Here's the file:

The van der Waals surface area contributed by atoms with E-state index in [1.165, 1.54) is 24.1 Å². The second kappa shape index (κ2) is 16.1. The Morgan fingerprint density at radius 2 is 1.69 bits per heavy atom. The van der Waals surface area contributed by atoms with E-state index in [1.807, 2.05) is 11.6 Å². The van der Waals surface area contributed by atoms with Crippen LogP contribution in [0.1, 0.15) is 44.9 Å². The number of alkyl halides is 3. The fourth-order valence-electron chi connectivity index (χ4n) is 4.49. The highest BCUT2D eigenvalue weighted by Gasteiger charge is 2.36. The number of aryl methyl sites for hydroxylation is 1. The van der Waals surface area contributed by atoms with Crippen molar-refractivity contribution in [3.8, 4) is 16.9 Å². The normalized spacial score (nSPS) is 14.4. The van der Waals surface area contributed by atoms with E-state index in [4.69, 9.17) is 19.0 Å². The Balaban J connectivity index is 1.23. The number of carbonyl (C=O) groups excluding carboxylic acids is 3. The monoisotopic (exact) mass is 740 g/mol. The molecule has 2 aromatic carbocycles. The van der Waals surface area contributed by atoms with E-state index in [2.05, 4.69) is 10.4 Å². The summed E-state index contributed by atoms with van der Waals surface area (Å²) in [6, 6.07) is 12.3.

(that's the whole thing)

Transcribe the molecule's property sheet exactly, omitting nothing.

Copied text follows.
The van der Waals surface area contributed by atoms with E-state index in [1.165, 1.54) is 24.1 Å². The second kappa shape index (κ2) is 16.1. The Morgan fingerprint density at radius 2 is 1.69 bits per heavy atom. The van der Waals surface area contributed by atoms with E-state index in [1.807, 2.05) is 11.6 Å². The van der Waals surface area contributed by atoms with Crippen LogP contribution in [0.1, 0.15) is 44.9 Å². The number of alkyl halides is 3. The fourth-order valence-electron chi connectivity index (χ4n) is 4.49. The highest BCUT2D eigenvalue weighted by Gasteiger charge is 2.36. The number of aryl methyl sites for hydroxylation is 1. The van der Waals surface area contributed by atoms with Crippen molar-refractivity contribution in [3.8, 4) is 16.9 Å². The normalized spacial score (nSPS) is 14.4. The van der Waals surface area contributed by atoms with E-state index in [4.69, 9.17) is 19.0 Å². The Balaban J connectivity index is 1.23. The number of carbonyl (C=O) groups excluding carboxylic acids is 3. The monoisotopic (exact) mass is 740 g/mol. The molecule has 2 aromatic carbocycles. The van der Waals surface area contributed by atoms with E-state index in [2.05, 4.69) is 10.4 Å². The summed E-state index contributed by atoms with van der Waals surface area (Å²) in [6, 6.07) is 12.3.